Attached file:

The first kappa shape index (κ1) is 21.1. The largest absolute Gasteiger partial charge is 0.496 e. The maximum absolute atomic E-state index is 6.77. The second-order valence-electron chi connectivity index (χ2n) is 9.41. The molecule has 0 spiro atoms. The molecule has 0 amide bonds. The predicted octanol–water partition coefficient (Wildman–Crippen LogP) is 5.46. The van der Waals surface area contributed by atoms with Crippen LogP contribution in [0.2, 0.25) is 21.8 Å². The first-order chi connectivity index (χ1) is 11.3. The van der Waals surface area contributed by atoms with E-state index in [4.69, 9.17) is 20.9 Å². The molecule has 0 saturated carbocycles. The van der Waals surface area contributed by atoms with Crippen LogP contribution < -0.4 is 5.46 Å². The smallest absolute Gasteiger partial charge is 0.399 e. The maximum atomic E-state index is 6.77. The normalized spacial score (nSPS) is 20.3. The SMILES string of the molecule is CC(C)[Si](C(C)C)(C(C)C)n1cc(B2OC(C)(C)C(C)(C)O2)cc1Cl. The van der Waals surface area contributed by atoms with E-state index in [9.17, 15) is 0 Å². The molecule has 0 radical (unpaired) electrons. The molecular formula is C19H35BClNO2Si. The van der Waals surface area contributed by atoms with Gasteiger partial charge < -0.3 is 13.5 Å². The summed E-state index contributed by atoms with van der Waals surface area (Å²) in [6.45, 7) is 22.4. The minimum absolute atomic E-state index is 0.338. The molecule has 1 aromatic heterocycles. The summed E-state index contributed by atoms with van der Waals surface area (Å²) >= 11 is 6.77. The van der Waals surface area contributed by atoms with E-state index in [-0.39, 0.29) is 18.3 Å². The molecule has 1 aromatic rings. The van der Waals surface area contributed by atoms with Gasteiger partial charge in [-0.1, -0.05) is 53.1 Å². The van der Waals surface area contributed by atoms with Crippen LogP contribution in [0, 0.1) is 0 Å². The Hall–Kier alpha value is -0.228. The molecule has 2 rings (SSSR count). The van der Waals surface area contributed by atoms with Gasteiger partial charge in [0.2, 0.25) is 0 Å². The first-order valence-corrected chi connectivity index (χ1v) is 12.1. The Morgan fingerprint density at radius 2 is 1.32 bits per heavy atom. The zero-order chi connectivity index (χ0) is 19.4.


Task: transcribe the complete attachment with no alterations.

The first kappa shape index (κ1) is 21.1. The largest absolute Gasteiger partial charge is 0.496 e. The maximum absolute atomic E-state index is 6.77. The second-order valence-electron chi connectivity index (χ2n) is 9.41. The molecule has 0 spiro atoms. The molecule has 0 amide bonds. The predicted octanol–water partition coefficient (Wildman–Crippen LogP) is 5.46. The van der Waals surface area contributed by atoms with Crippen LogP contribution in [0.2, 0.25) is 21.8 Å². The first-order chi connectivity index (χ1) is 11.3. The van der Waals surface area contributed by atoms with E-state index in [4.69, 9.17) is 20.9 Å². The molecule has 0 saturated carbocycles. The van der Waals surface area contributed by atoms with Crippen LogP contribution < -0.4 is 5.46 Å². The smallest absolute Gasteiger partial charge is 0.399 e. The maximum atomic E-state index is 6.77. The normalized spacial score (nSPS) is 20.3. The SMILES string of the molecule is CC(C)[Si](C(C)C)(C(C)C)n1cc(B2OC(C)(C)C(C)(C)O2)cc1Cl. The van der Waals surface area contributed by atoms with E-state index in [9.17, 15) is 0 Å². The molecule has 0 radical (unpaired) electrons. The molecular formula is C19H35BClNO2Si. The van der Waals surface area contributed by atoms with Gasteiger partial charge < -0.3 is 13.5 Å². The summed E-state index contributed by atoms with van der Waals surface area (Å²) in [6.45, 7) is 22.4. The minimum absolute atomic E-state index is 0.338. The molecule has 1 aromatic heterocycles. The summed E-state index contributed by atoms with van der Waals surface area (Å²) >= 11 is 6.77. The van der Waals surface area contributed by atoms with E-state index in [-0.39, 0.29) is 18.3 Å². The molecule has 1 aromatic rings. The van der Waals surface area contributed by atoms with Gasteiger partial charge in [-0.1, -0.05) is 53.1 Å². The van der Waals surface area contributed by atoms with Crippen LogP contribution in [0, 0.1) is 0 Å². The Hall–Kier alpha value is -0.228. The molecule has 2 rings (SSSR count). The van der Waals surface area contributed by atoms with Gasteiger partial charge in [0.2, 0.25) is 0 Å². The first-order valence-corrected chi connectivity index (χ1v) is 12.1. The Morgan fingerprint density at radius 2 is 1.32 bits per heavy atom. The zero-order chi connectivity index (χ0) is 19.4.